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The Politics of English Nationhood$
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Michael Kenny

Print publication date: 2014

Print ISBN-13: 9780199608614

Published to Oxford Scholarship Online: April 2014

DOI: 10.1093/acprof:oso/9780199608614.001.0001

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Interpreting Englishness

Interpreting Englishness

Views from Right, Left, and the British Centre

Chapter:
(p.50) 2 Interpreting Englishness
Source:
The Politics of English Nationhood
Author(s):

Michael Kenny

Publisher:
Oxford University Press
DOI:10.1093/acprof:oso/9780199608614.003.0003

Chapter 2 focuses attention upon three of the leading political interpretations of Englishness. It considers, first, the argument — favoured by many progressives, and associated particularly with the ideas of Tom Nairn — that the English lack a modern, democratic sense of nationhood and are increasingly bewildered and resentful as Britain begins to break up. Krishan Kumar’s important addition to, and break from, this perspective is also examined in some depth. It then turns to those accounts of Englishness which see the return of an arcane and continuous sense of nationhood, focusing especially on the work of Roger Scruton. And it finishes by considering attempts by a number of intellectuals — notably Arthur Aughey — to revive aspects of ‘the British tradition’ of national and constitutional thinking. Noting the merits and influence of each of these perspectives, the chapter concludes that each is as much challenged as affirmed by recent trends in English national identity.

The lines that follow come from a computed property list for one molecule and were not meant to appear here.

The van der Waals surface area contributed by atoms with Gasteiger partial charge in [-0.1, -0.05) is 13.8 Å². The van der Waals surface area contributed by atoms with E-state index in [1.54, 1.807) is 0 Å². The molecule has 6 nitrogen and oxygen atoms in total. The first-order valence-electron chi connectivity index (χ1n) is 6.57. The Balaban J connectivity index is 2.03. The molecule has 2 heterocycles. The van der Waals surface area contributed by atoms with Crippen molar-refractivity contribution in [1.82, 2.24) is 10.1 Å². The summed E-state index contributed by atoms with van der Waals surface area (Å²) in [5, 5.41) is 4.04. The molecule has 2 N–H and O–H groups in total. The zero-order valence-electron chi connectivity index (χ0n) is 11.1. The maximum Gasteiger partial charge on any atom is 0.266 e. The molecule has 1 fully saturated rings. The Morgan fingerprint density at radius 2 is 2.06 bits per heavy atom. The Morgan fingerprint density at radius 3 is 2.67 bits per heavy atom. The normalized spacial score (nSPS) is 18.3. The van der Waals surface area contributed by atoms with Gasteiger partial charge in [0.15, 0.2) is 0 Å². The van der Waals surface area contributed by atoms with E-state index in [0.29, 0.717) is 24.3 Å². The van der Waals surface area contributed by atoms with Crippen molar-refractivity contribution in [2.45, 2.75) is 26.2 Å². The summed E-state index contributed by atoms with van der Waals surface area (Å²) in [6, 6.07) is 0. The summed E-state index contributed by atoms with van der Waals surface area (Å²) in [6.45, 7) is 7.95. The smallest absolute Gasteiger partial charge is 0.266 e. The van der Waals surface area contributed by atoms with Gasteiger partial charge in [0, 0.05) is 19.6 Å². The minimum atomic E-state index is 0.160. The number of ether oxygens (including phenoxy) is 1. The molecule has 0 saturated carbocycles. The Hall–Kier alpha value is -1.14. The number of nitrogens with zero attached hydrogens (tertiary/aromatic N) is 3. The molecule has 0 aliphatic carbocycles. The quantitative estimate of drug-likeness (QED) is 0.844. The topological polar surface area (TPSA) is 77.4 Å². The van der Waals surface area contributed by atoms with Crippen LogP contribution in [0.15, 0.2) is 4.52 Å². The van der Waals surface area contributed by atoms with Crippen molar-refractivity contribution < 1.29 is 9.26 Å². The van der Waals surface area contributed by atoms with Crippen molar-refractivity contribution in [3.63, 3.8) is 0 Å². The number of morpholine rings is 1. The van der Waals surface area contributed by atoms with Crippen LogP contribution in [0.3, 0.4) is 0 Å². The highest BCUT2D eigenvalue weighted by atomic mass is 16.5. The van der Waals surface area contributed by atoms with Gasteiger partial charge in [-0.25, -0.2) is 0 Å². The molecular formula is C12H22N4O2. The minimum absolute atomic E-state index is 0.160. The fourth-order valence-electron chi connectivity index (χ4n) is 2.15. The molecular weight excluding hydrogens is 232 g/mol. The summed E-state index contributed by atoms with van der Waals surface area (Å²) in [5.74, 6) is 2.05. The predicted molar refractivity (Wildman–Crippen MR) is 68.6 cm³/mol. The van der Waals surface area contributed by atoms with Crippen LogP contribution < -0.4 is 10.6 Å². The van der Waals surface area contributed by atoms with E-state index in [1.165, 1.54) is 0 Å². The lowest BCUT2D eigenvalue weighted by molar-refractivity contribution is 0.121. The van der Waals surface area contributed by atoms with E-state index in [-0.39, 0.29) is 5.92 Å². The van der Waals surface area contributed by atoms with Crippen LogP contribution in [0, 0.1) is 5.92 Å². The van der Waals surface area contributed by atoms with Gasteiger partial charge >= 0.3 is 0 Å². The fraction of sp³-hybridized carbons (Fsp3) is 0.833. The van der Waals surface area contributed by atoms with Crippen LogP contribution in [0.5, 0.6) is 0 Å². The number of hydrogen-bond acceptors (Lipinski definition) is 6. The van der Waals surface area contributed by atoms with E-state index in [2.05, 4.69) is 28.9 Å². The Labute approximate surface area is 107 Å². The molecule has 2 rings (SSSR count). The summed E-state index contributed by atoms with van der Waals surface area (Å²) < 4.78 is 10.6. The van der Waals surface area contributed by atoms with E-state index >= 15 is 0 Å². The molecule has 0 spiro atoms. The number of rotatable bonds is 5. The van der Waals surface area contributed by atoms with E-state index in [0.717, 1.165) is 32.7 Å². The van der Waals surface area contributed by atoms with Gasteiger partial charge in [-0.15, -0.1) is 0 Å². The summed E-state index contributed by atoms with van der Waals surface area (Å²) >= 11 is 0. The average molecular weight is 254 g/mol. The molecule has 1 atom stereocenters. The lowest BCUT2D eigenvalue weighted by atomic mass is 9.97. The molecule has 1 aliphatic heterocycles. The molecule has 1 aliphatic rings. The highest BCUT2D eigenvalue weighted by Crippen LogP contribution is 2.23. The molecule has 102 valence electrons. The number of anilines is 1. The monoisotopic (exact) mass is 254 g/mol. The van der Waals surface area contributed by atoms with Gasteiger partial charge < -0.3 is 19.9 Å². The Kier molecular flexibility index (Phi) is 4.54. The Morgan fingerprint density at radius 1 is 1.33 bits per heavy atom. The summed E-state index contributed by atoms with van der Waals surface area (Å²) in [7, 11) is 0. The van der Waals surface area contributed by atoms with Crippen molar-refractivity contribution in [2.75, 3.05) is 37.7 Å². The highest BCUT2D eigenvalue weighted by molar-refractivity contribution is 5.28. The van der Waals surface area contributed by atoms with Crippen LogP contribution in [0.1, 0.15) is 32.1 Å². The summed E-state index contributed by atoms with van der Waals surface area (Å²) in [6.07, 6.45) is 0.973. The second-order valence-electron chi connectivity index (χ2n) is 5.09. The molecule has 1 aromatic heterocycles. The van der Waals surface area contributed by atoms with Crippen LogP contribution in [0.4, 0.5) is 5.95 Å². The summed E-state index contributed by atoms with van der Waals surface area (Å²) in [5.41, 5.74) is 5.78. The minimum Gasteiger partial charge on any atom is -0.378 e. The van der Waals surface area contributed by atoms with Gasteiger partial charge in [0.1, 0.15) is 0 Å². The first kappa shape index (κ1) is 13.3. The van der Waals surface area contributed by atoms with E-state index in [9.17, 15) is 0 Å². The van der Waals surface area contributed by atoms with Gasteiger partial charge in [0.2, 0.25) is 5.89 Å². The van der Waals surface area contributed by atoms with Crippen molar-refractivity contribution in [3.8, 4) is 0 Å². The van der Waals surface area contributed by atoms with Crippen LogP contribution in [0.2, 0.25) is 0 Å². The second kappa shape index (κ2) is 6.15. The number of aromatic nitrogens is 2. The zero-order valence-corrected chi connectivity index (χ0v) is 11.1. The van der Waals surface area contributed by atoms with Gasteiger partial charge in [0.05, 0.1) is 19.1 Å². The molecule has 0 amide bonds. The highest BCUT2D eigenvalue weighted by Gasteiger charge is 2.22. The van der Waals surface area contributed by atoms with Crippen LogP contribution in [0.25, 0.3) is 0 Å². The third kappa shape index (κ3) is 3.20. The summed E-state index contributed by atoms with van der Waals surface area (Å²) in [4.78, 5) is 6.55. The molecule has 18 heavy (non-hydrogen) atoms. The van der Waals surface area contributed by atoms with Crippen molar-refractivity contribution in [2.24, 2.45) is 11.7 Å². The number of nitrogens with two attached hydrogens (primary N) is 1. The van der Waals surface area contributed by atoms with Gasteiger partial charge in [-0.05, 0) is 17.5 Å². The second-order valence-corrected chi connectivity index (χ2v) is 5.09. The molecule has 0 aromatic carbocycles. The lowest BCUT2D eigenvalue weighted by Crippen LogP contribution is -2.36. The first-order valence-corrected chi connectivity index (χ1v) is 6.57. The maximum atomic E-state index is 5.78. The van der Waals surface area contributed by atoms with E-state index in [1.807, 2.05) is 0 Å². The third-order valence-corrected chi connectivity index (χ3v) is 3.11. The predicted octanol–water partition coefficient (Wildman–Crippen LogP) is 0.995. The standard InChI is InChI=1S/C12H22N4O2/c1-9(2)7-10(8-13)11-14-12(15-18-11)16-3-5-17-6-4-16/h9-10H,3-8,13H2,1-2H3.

Keywords:   progressive, break-up of Britain, Powellite, Conservative, nationalism, British tradition, Liberal constitutionalism

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